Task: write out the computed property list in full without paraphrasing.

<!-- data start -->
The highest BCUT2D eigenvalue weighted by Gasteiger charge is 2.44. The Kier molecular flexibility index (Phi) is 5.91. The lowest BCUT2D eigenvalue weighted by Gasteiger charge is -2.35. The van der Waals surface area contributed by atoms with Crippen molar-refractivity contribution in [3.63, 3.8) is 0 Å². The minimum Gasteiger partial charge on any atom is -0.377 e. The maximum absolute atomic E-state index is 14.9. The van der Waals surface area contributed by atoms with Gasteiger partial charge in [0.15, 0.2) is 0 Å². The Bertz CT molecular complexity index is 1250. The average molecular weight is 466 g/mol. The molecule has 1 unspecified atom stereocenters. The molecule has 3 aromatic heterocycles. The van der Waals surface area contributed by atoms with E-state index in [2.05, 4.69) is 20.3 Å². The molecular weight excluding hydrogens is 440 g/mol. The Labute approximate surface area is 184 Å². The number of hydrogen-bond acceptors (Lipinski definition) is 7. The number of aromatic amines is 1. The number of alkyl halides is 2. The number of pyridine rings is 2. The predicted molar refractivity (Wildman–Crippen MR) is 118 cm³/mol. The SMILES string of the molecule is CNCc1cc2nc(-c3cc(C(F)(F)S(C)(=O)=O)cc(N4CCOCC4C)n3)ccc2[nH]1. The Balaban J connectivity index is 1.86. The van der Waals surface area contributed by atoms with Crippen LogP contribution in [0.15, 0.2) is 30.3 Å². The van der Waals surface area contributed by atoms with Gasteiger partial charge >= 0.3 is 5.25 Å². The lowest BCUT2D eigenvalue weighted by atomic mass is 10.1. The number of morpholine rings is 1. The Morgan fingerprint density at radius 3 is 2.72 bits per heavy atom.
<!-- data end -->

The highest BCUT2D eigenvalue weighted by Gasteiger charge is 2.44. The Kier molecular flexibility index (Phi) is 5.91. The lowest BCUT2D eigenvalue weighted by Gasteiger charge is -2.35. The van der Waals surface area contributed by atoms with Crippen molar-refractivity contribution in [3.63, 3.8) is 0 Å². The minimum Gasteiger partial charge on any atom is -0.377 e. The maximum absolute atomic E-state index is 14.9. The van der Waals surface area contributed by atoms with Gasteiger partial charge in [0.15, 0.2) is 0 Å². The Bertz CT molecular complexity index is 1250. The average molecular weight is 466 g/mol. The molecule has 1 unspecified atom stereocenters. The molecule has 3 aromatic heterocycles. The van der Waals surface area contributed by atoms with E-state index in [2.05, 4.69) is 20.3 Å². The molecular weight excluding hydrogens is 440 g/mol. The Labute approximate surface area is 184 Å². The number of hydrogen-bond acceptors (Lipinski definition) is 7. The number of aromatic amines is 1. The number of alkyl halides is 2. The number of pyridine rings is 2. The predicted molar refractivity (Wildman–Crippen MR) is 118 cm³/mol. The SMILES string of the molecule is CNCc1cc2nc(-c3cc(C(F)(F)S(C)(=O)=O)cc(N4CCOCC4C)n3)ccc2[nH]1. The Balaban J connectivity index is 1.86. The van der Waals surface area contributed by atoms with Crippen LogP contribution in [0.15, 0.2) is 30.3 Å². The van der Waals surface area contributed by atoms with Gasteiger partial charge >= 0.3 is 5.25 Å². The lowest BCUT2D eigenvalue weighted by atomic mass is 10.1. The number of morpholine rings is 1. The Morgan fingerprint density at radius 3 is 2.72 bits per heavy atom.